5.7 While cell viability is an important characteristic of a TEMP, the biological performance of a TEMP is dependent on additional parameters. Additional tests to evaluate and confirm the cell identity, protein expression, genetic profile, lineage progression, extent of differentiation, activation status, and morphology are recommended.
5.8 The main focus of this document is not scaffold toxicity or the toxicity of the scaffold raw materials. This document is meant to address the situation where a scaffold that is thought to be cytocompatible is cultured with cells and the user desires to assess the viability of cells within the construct. Prior to conducting the tests described herein, the raw materials used to make the scaffold should be assessed as described in Practice . This testing may include assessment of the release of toxic leachables from the raw materials.
5.9 Methods that remove the cells from a 3-D scaffold may reduce the cell number and viability due to the manipulation required.
5.10 Some scaffold constructs may prevent reliable measurements of cell viability within the scaffolds using the methods described herein. Scaffolds may limit diffusion of assay components into and out of the scaffolds. This is especially problematic for methods that require dyes to penetrate into the scaffold, that require detergents or other cell-lysing agents to diffuse into the construct, that require lysed-cell components to diffuse out of the constructs, or that require assay reactants to diffuse into or out of the scaffold. Diffusion in scaffolds and assay results may also be affected by dense cell populations in scaffolds, the generation of tissue-like structures by the cells within the scaffold, and the presence of cell-generated extracellular matrix (ECM) in the scaffold. The formation of tight junctions between cells and cell-ECM interactions may also limit diffusion, especially in the case of hard tissues such as bone.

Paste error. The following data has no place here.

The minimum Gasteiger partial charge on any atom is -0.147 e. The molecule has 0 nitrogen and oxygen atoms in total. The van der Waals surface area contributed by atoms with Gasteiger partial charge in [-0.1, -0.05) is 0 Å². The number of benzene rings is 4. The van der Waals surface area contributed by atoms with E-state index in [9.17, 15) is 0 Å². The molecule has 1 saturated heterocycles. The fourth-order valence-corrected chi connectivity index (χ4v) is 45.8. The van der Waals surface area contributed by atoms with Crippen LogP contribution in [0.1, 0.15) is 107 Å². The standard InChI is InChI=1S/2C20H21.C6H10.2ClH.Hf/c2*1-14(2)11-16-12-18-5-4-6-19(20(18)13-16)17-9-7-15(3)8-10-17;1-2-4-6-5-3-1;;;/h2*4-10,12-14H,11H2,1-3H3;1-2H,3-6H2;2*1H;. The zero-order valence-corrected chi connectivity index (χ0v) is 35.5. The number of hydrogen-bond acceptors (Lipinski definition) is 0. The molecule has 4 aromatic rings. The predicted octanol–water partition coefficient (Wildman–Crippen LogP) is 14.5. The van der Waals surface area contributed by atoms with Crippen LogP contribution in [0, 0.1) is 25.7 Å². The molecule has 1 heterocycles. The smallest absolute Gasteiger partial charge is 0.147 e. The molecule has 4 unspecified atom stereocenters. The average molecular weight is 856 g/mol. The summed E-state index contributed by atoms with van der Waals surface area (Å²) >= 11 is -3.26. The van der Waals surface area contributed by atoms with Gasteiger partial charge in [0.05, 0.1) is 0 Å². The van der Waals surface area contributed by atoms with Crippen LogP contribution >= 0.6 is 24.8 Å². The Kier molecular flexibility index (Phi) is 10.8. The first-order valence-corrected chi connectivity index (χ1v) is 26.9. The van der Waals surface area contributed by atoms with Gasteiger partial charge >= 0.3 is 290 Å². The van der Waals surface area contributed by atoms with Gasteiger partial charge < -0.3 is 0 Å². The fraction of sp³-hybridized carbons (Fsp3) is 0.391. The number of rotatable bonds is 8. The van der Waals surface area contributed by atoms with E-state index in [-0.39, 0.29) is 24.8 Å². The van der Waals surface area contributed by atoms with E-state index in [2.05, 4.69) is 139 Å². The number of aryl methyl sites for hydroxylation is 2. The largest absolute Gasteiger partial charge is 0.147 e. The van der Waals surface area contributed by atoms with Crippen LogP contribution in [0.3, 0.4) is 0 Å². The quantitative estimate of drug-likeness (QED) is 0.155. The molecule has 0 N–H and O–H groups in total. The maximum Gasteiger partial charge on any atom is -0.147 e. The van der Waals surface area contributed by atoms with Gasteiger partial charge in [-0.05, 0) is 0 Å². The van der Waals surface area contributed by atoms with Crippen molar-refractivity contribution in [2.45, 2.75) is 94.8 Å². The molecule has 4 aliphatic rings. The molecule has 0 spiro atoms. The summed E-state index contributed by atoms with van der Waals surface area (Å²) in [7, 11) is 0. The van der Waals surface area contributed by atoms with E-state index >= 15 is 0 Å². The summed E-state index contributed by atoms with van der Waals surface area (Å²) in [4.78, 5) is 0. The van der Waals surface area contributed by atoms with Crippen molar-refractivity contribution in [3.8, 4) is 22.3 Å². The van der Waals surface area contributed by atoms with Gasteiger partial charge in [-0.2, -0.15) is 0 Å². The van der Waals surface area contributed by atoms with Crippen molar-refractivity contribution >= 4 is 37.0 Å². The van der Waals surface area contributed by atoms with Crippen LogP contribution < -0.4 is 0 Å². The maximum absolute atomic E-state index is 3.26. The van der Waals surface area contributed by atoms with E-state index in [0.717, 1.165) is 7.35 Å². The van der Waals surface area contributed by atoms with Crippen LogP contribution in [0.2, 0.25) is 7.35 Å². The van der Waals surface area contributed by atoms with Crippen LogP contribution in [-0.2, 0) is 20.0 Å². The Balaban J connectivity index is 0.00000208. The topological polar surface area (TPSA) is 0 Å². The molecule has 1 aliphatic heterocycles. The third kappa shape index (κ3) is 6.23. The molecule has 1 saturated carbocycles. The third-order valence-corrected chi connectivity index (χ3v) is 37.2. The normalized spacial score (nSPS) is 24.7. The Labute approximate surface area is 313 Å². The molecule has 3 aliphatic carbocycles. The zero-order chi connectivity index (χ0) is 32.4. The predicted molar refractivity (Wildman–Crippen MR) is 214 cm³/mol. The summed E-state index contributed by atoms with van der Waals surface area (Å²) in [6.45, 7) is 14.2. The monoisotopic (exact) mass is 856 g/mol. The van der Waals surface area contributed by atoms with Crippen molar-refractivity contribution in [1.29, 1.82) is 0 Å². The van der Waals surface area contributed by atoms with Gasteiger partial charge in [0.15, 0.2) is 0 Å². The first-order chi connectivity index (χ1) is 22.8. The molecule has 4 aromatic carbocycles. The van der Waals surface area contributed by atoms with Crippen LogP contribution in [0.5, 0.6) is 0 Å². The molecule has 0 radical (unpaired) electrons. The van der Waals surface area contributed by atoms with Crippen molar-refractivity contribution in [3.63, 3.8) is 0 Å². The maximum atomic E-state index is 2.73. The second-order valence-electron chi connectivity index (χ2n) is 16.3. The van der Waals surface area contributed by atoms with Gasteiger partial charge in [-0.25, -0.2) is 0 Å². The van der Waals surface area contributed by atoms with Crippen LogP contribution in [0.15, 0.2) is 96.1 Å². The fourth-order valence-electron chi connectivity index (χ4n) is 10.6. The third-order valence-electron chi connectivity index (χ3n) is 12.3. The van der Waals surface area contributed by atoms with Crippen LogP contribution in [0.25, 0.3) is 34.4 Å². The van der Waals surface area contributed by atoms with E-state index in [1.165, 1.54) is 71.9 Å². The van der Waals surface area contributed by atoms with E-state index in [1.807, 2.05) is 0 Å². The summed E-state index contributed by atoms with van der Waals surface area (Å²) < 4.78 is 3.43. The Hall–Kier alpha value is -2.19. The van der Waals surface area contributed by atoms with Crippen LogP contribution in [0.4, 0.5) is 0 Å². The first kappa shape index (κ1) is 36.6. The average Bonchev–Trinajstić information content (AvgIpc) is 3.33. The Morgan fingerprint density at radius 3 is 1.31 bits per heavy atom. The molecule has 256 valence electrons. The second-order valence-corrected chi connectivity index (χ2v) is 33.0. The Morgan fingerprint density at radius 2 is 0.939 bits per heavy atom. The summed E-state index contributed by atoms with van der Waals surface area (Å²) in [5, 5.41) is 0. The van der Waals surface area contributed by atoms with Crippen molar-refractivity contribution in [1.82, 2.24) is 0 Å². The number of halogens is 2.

5.11 Assay results may be affected by interactions between assay components and the scaffold. Assay components may adsorb to the surface of the scaffold which would affect their participation in the assay and the resulting assay signal. Biochemical interactions between the scaffold and assay components may cause activation or inhibition of the assay chemistries.